We’re trying to make skateboarding better. In order to do that, you have to give them what they need.
I remember talking to Abe and Merk about the park up in Burlington for Burton. Burton wanted a wooden bowl and those guys were pushing for pool coping. What’s that like when you’re trying to talk to a client and they want a mini ramp and you think they should have a bowl?
You have to educate them. You have to say, “Okay guys. You want to spend ‘x’ amount of dollars building a ramp, but you want something that will be good for years to come. I can build you a 40-foot wide mini ramp, but I’ll guarantee the kids are going to get bored of it. Let’s turn it into some roundwall. Let’s make it a little bit harder to skate. Give the kids a reason to come back and learn and progress.” You have to educate them. Once they see that, then you go back and talk to them about putting pool coping in it. With Burlington, they were like, “Oh, no. We can’t do that.”
What is the rationale for people like that not wanting pool coping?
It’s more of an idea that concrete is not what they’re used to. It’s harder to skate. That’s the mindset of these people. They’re street skaters. Then you’ve got your mini ramp street skaters that want a 4-6 foot tall mini ramp. That’s all they want to skate. We’re proposing a bowl with an 8 1/2 foot deep end with pool coping. To them, that’s ridiculous. They’re like, “We’re never going to ride that. No way. Don’t even waste your time.” You have to say, “Look guys, I was a kid once. I looked at pool coping and thought it was crazy, but it’s all about progression. You can only do so many nollie flips on the flat ground and then you’ve got to start doing backside smith grinds. Then you’ve got to get that coping to bark and metal coping doesn’t bark like pool coping.” It took days to convince them. It wasn’t just me talking either. Abe Towery was out there doing what he does. Then you hear about CW and Mike Lowerie secretly talking to one of the guys in charge at Burton. I don’t know what went down in that conversation, but, miraculously, the next day there was an “Okay” on the pool coping.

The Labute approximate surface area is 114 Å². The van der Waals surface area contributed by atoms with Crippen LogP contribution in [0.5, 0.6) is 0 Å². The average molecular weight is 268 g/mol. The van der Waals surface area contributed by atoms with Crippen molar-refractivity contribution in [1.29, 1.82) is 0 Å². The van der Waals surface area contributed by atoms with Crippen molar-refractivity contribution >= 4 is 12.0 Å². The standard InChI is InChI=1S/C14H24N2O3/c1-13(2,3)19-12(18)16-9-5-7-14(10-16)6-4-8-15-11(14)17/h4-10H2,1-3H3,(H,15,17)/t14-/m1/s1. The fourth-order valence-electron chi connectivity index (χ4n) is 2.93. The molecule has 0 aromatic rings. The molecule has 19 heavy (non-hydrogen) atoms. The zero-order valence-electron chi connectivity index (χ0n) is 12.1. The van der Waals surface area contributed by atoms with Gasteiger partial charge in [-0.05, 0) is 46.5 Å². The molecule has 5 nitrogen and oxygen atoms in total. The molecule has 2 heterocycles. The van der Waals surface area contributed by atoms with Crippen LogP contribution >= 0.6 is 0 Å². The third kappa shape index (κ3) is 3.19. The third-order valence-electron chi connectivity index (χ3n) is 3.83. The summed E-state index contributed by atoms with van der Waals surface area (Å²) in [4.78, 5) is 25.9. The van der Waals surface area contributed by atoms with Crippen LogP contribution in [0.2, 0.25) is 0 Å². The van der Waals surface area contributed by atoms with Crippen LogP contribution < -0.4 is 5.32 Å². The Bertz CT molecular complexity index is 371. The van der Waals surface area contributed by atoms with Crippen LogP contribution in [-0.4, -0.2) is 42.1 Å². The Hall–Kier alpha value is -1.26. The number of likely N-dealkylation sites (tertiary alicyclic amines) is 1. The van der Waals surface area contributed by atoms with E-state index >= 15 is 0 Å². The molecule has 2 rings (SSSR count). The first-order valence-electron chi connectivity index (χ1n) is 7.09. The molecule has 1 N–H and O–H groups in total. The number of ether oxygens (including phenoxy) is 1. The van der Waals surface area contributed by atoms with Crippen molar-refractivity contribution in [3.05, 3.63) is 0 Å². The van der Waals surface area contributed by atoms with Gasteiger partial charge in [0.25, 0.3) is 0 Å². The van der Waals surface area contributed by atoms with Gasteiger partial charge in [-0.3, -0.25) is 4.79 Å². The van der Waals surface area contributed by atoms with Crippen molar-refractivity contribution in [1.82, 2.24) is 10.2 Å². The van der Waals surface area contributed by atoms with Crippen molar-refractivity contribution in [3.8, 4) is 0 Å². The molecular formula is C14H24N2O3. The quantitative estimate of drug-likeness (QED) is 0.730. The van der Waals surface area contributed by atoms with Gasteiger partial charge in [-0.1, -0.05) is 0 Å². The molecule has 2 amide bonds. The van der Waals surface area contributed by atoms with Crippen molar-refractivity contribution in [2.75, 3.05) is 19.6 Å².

[Laughs.] Did someone get threatened?
I don’t know what was said. I don’t know if anyone was threatened. I don’t know anything, but they got pool coping. They buttered up that pool coping so good that it grinds better than the steel coping.
It’s so slick, it doesn’t even feel like pool coping.
You were there. You know. They buttered it up. That was the deal. Let us put the pool coping in there and we’ll make it so you can skate it. CW did a great job on that.
Did anyone from Burton contact you and say, “You were right. Thanks.”
Yeah, we got a couple of those calls. We got a call saying that we should have done the whole bowl with pool coping. There’s another group of guys that we educated. Now they know. The spring thaw is going to happen and there is going to be a huge session out there. We’ll all be up there for it.
How do you convince people that wood will be durable through hardcore winters?
It’s just like a house. If you build it right, it’s going to last. In Burlington, we used pressure-treated plywood, galvanized nails and stainless steel screws and Ramp Armor. I think that thing will hold up just fine. We’ve done some outdoor parks that have lasted for years and years.
How many people are on your crew now?
We’ve got Mike Barnes. He’s been with me the longest. It’s Mike Barnes, Joe Flores, Abe Towery, CW, Mike Lowerie, Mike Kelly and Chris Peck.
Do you see the skatepark demand peaking out at any certain point?
No, I don’t.
What is your duty now for the future?
My duty now for the future is to make things better. If I can build a better bowl or ramp, I’m going to do it. I want to make kids happy. I want to give them the experiences that I had growing up. I just want to keep this thing rolling. If I can build another park that I can skate, then I’ve done exactly what I wanted to do. It’s all about skateboarding.
That’s all you need to say. It’s as simple as that. Is there anyone you want to thank?
I want to thank my wife for being there for me and supporting my dreams. I want to thank my crew. I’m only as good as the guys on my crew. Those guys are the best. They love what they do and they take a lot of pride in their work, and it shows. I want to thank Dave Duncan and Jack Murphy. Thanks to everybody else that wants to be a part of this business and this lifestyle. This is our reality of skateboarding. I want to thank all the skateboarders in the world, even the street skaters. I’m all right with them, too.